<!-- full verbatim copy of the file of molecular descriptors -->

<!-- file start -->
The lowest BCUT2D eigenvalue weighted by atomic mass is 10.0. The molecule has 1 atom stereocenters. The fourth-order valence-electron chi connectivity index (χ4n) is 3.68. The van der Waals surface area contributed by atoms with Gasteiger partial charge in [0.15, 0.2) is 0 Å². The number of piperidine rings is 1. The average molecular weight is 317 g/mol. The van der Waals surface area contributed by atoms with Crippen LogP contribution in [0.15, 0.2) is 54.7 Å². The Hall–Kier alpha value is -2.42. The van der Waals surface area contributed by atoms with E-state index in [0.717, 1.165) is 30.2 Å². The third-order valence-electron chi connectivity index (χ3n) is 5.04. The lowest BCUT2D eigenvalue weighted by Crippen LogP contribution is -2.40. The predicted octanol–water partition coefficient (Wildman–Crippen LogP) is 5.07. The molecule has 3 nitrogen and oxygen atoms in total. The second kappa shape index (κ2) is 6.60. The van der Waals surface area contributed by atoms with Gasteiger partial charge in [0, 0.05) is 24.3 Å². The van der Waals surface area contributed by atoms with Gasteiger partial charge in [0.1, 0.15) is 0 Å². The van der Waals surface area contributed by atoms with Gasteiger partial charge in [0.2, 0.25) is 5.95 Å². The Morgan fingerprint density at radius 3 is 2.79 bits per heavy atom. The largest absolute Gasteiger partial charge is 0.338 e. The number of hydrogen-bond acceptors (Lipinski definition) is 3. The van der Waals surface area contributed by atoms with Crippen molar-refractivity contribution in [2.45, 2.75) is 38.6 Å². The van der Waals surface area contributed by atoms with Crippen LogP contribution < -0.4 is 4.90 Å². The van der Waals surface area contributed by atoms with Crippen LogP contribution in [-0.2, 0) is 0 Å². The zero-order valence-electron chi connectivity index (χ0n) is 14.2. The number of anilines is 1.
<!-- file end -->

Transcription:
The lowest BCUT2D eigenvalue weighted by atomic mass is 10.0. The molecule has 1 atom stereocenters. The fourth-order valence-electron chi connectivity index (χ4n) is 3.68. The van der Waals surface area contributed by atoms with Gasteiger partial charge in [0.15, 0.2) is 0 Å². The number of piperidine rings is 1. The average molecular weight is 317 g/mol. The van der Waals surface area contributed by atoms with Crippen LogP contribution in [0.15, 0.2) is 54.7 Å². The Hall–Kier alpha value is -2.42. The van der Waals surface area contributed by atoms with E-state index in [0.717, 1.165) is 30.2 Å². The third-order valence-electron chi connectivity index (χ3n) is 5.04. The lowest BCUT2D eigenvalue weighted by Crippen LogP contribution is -2.40. The predicted octanol–water partition coefficient (Wildman–Crippen LogP) is 5.07. The molecule has 3 nitrogen and oxygen atoms in total. The second kappa shape index (κ2) is 6.60. The van der Waals surface area contributed by atoms with Gasteiger partial charge in [0, 0.05) is 24.3 Å². The van der Waals surface area contributed by atoms with Gasteiger partial charge in [0.1, 0.15) is 0 Å². The van der Waals surface area contributed by atoms with Gasteiger partial charge in [0.2, 0.25) is 5.95 Å². The Morgan fingerprint density at radius 3 is 2.79 bits per heavy atom. The largest absolute Gasteiger partial charge is 0.338 e. The number of hydrogen-bond acceptors (Lipinski definition) is 3. The van der Waals surface area contributed by atoms with Crippen molar-refractivity contribution in [2.45, 2.75) is 38.6 Å². The van der Waals surface area contributed by atoms with Crippen LogP contribution < -0.4 is 4.90 Å². The van der Waals surface area contributed by atoms with Crippen LogP contribution in [-0.2, 0) is 0 Å². The zero-order valence-electron chi connectivity index (χ0n) is 14.2. The number of anilines is 1.